A lot of trans people have moved away from MTF and FTM, feeling that the terms tend to involve too much emphasis on the “change” part of our identity formation and too little on the “existence” part. That is, once one is defined as MTF or FTM one is left feeling that the transition is what defines our identity, rather than the existence of characteristics or traits of the internal gender, the trans person’s so‑called true identity.
In other words, how can one be “in transition” from the gender one has always been?
A person whose gender identity and presentation fit traditional norms for the sex that person was assigned at birth.
A person who lives and identifies with the sex assigned at birth. Those who are cisgender/cissexual tend to experience an inner harmony between who they feel they are and how the world sees them. They also enjoy the privilege of having their legal sex and gender identities taken for granted and considered valid in a way that those who are transsexual do not.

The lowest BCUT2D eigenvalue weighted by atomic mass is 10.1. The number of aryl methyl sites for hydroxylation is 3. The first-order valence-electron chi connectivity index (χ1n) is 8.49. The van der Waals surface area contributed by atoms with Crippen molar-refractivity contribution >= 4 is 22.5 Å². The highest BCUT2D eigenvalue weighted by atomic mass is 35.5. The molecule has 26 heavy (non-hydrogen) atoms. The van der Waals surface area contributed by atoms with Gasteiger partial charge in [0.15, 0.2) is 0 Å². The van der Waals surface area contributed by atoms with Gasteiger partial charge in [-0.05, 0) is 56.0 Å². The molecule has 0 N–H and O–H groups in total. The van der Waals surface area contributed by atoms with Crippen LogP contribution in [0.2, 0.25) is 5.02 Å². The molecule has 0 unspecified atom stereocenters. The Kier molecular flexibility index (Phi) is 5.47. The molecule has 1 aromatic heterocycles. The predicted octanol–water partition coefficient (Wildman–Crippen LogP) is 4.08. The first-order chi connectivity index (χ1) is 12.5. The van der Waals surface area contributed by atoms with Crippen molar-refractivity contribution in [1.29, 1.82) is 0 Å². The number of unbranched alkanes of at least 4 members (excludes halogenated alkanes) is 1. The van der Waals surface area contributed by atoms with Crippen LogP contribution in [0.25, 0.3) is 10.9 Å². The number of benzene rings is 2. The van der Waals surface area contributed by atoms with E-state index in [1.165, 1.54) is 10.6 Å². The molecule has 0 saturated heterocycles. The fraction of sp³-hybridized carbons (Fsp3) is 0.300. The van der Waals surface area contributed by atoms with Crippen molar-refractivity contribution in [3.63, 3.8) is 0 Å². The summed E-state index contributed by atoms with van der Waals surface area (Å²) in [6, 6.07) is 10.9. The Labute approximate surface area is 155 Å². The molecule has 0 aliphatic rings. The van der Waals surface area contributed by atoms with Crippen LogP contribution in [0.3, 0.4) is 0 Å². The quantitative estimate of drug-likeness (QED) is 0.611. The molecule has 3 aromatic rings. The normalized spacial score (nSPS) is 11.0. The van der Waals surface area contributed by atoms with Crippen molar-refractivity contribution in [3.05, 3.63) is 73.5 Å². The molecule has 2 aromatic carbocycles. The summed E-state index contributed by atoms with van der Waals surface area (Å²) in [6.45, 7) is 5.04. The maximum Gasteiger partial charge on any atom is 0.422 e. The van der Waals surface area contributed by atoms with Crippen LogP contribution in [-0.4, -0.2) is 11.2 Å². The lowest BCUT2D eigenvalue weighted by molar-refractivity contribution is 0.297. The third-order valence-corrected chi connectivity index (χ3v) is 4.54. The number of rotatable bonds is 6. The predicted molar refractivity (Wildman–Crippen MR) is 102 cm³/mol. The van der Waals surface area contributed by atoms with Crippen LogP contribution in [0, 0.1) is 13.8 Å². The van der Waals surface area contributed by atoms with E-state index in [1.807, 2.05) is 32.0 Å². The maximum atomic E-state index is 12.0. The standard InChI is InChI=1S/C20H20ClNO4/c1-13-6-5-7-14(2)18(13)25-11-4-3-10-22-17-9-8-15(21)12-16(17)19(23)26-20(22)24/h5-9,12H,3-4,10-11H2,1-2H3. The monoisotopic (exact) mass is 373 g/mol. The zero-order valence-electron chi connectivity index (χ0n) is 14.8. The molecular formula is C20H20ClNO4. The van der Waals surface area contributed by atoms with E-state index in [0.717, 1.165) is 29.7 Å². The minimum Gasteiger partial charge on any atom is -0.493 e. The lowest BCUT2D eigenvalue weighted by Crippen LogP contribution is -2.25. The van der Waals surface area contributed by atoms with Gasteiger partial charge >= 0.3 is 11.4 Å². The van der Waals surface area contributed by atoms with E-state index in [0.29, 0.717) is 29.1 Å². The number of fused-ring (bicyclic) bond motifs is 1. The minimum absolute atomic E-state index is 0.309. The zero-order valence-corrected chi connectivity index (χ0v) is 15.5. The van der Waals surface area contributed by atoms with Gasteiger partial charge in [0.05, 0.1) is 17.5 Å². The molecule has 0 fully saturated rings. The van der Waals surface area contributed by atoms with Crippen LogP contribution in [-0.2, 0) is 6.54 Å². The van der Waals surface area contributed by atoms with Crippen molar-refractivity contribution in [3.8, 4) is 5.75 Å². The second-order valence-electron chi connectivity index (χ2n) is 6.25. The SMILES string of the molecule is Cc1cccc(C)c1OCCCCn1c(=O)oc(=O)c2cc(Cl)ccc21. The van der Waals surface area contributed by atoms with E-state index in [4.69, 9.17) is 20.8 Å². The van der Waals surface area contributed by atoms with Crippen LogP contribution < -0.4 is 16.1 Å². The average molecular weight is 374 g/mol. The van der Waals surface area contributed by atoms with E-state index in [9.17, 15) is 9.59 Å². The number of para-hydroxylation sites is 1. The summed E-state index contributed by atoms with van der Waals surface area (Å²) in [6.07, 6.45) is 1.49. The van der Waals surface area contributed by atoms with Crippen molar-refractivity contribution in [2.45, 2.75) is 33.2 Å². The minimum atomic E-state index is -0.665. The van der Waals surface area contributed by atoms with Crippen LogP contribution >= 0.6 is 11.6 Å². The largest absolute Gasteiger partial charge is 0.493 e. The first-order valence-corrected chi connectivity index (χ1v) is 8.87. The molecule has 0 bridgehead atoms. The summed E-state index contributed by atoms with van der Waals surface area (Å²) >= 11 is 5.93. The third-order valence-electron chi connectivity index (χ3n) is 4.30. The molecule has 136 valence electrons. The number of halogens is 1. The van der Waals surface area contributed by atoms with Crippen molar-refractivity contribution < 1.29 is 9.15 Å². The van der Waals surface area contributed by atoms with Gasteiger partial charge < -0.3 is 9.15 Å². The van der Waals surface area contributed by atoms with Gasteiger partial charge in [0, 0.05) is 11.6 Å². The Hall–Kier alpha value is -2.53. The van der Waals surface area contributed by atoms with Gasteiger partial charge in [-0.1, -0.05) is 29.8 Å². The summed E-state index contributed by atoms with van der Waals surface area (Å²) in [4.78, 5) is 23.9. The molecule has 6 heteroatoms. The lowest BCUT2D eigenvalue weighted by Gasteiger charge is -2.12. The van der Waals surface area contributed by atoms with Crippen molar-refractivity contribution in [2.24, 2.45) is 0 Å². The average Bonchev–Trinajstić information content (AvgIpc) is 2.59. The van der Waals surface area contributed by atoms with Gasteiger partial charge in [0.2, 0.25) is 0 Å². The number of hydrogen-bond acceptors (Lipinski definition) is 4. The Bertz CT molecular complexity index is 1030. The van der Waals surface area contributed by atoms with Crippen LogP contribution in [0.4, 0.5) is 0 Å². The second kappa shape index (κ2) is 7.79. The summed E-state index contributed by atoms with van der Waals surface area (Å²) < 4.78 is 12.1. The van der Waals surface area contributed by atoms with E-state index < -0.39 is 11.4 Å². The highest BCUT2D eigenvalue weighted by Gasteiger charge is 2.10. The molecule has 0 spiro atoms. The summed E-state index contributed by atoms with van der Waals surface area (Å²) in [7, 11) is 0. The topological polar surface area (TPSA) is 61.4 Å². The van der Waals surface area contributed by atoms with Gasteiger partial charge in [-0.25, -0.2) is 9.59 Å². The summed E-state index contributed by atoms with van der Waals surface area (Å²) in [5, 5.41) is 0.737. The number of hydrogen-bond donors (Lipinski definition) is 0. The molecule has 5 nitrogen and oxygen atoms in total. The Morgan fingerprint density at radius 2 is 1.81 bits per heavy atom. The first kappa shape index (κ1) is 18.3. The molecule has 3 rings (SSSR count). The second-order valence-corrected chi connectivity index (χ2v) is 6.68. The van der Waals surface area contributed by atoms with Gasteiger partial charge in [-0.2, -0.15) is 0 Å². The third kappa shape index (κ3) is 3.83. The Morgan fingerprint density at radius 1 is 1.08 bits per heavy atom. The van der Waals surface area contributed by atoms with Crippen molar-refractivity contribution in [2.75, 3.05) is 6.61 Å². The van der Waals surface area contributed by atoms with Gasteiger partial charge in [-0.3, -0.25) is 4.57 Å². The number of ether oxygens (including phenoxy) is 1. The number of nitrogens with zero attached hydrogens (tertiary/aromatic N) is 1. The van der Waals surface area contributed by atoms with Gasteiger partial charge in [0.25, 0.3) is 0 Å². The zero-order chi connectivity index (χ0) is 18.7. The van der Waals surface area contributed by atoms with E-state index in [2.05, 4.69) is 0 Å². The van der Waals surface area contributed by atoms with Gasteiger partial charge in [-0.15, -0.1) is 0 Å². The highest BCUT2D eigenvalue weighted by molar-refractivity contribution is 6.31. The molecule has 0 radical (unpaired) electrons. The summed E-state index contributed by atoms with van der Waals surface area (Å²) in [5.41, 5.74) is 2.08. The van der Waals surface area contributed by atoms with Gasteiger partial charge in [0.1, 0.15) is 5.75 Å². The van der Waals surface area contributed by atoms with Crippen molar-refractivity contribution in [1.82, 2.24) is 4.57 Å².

“Whipping Girl” author Julia Serano explains the history and use of cisgender and cissexual — terms that are fairly new and have not been embraced by all gender activists* – on her website:
As a scientist (where the prefixes “trans” and “cis” are routinely used), this terminology seems fairly obvious in retrospect. “Trans” means “across” or “on the opposite side of,” whereas “cis” means “on the same side of.” So if someone who was assigned one sex at birth, but comes to identify and live as a member of the other sex, is called a “transsexual” (because they have crossed from one sex to the other), then the someone who lives and identifies as the sex they were assigned at birth is called a “cissexual.”